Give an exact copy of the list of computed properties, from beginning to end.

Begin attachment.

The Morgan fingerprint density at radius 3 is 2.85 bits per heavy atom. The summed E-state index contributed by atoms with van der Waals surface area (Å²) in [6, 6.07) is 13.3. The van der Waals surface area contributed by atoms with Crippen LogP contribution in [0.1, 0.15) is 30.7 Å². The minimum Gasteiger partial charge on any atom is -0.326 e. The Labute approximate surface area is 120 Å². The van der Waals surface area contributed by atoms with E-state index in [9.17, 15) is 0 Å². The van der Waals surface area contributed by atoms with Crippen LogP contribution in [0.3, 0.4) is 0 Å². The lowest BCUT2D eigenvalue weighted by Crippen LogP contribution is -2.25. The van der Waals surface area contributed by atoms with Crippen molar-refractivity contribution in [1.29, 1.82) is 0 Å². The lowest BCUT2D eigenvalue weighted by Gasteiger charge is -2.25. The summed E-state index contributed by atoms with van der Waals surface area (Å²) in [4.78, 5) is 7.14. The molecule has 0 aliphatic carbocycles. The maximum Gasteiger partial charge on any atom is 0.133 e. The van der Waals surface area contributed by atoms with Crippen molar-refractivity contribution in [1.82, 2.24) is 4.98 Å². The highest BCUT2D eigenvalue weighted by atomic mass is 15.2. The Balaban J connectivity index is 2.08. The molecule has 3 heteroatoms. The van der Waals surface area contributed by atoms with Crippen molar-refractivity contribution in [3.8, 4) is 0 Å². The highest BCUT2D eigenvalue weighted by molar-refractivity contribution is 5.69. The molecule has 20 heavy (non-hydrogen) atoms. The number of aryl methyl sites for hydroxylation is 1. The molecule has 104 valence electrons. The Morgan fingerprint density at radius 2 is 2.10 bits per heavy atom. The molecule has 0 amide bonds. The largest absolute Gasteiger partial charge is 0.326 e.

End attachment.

The Morgan fingerprint density at radius 3 is 2.85 bits per heavy atom. The summed E-state index contributed by atoms with van der Waals surface area (Å²) in [6, 6.07) is 13.3. The van der Waals surface area contributed by atoms with Crippen LogP contribution in [0.1, 0.15) is 30.7 Å². The minimum Gasteiger partial charge on any atom is -0.326 e. The Labute approximate surface area is 120 Å². The van der Waals surface area contributed by atoms with E-state index in [9.17, 15) is 0 Å². The van der Waals surface area contributed by atoms with Crippen LogP contribution in [0.3, 0.4) is 0 Å². The lowest BCUT2D eigenvalue weighted by Crippen LogP contribution is -2.25. The van der Waals surface area contributed by atoms with Crippen molar-refractivity contribution in [1.29, 1.82) is 0 Å². The lowest BCUT2D eigenvalue weighted by Gasteiger charge is -2.25. The summed E-state index contributed by atoms with van der Waals surface area (Å²) in [4.78, 5) is 7.14. The molecule has 0 aliphatic carbocycles. The maximum Gasteiger partial charge on any atom is 0.133 e. The van der Waals surface area contributed by atoms with Crippen molar-refractivity contribution in [1.82, 2.24) is 4.98 Å². The highest BCUT2D eigenvalue weighted by atomic mass is 15.2. The Balaban J connectivity index is 2.08. The molecule has 3 heteroatoms. The van der Waals surface area contributed by atoms with Crippen molar-refractivity contribution in [3.8, 4) is 0 Å². The highest BCUT2D eigenvalue weighted by molar-refractivity contribution is 5.69. The molecule has 20 heavy (non-hydrogen) atoms. The number of aryl methyl sites for hydroxylation is 1. The molecule has 104 valence electrons. The Morgan fingerprint density at radius 2 is 2.10 bits per heavy atom. The molecule has 0 amide bonds. The largest absolute Gasteiger partial charge is 0.326 e.